As of November 2012 the EU introduced a new system of tyre demarcation in order to provide information concerning the environmental and safety aspects of each tyre as it rolls of the production line. With echoes of Spain’s EPC system for residential properties, the EU tyre specification makes it easy to compare various brands and manufacturers of tyres for issues such as noise, fuel consumption and performance in wet conditions – each of which carries its own rating.
With tyres accounting for around 20% of a vehicle’s fuel efficiency, choosing a tyre with a more economic rating will mean cost savings in the long run, together with lower CO2 emissions.
Fuel efficiency is rated from A to G on a colour-coded scale, with A (green) = highest fuel efficiency rating, and G (red) = lowest fuel efficiency rating.
Rating D is not used for passenger cars.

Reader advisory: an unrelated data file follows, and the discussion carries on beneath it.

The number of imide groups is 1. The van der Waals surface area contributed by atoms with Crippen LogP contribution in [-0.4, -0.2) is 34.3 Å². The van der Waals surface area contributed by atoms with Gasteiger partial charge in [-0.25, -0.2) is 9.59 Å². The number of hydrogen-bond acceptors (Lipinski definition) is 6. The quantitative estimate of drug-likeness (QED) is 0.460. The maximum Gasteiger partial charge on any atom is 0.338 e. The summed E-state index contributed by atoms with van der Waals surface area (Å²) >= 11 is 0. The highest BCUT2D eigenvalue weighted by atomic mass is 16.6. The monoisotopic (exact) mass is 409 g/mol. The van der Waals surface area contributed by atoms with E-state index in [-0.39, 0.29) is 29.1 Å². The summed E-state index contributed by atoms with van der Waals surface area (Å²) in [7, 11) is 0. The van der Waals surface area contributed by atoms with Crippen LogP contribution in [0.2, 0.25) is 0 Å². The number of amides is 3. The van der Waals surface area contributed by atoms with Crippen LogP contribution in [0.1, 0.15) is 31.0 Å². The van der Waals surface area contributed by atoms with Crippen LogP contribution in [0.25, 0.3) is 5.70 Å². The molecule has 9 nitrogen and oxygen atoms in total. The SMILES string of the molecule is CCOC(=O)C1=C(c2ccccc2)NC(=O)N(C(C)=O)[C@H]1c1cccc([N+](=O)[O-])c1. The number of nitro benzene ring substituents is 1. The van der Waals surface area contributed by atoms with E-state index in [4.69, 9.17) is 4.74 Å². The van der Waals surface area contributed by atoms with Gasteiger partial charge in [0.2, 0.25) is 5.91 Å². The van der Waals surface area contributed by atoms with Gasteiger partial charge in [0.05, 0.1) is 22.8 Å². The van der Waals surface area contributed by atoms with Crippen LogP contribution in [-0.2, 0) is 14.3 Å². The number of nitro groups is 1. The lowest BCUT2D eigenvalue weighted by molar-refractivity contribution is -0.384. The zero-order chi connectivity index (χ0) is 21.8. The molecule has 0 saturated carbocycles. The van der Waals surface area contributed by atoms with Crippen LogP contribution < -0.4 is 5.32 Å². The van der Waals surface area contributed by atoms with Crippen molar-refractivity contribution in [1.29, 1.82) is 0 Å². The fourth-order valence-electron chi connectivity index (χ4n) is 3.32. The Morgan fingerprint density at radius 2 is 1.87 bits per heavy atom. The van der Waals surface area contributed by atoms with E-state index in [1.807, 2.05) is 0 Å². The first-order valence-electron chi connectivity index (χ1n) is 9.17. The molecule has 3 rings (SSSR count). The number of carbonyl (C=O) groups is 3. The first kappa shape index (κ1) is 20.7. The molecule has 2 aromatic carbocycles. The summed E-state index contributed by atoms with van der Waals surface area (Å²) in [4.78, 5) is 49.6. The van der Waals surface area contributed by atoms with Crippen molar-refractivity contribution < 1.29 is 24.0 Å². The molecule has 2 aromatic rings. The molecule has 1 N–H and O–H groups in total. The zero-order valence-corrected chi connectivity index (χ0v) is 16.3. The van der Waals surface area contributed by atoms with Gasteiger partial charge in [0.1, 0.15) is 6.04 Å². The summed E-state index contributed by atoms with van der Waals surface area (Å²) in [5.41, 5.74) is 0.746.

The difference between an A rating and a G rating could mean around 7.5% savings in fuel consumption – or 6 Litres of fuel for every 1000kms.
Performance in wet conditions
Basically put, the EU ‘Wet grip’ rating assesses a tyres ability to brake suddenly under wet conditions – specifically the overall braking distance.
Ratings run from A through to F, however D and G are not used for passenger cars.
When measured in accordance with test methods stipulated in EC Regulation 1222/2009, this means that a car with A rated Tyres will stop around 18mt shorter than with G rated Tyres when traveling at speeds of 80km/hr.
The EU rating measures the external noise emissions of the tyre in decibels (dB) :
* 1 black wave: Quiet (3dB or more below the future European limit)
* 2 black waves: Moderate (between the future European limit and 3dB below)
* 3 black waves: Noisy (above the future European limit)
Whilst not having a direct affect on the physical performance of the car, the new rating is designed to encourage the consumer / driver to give thought to the affects that lower-rated tyres have on noise pollution.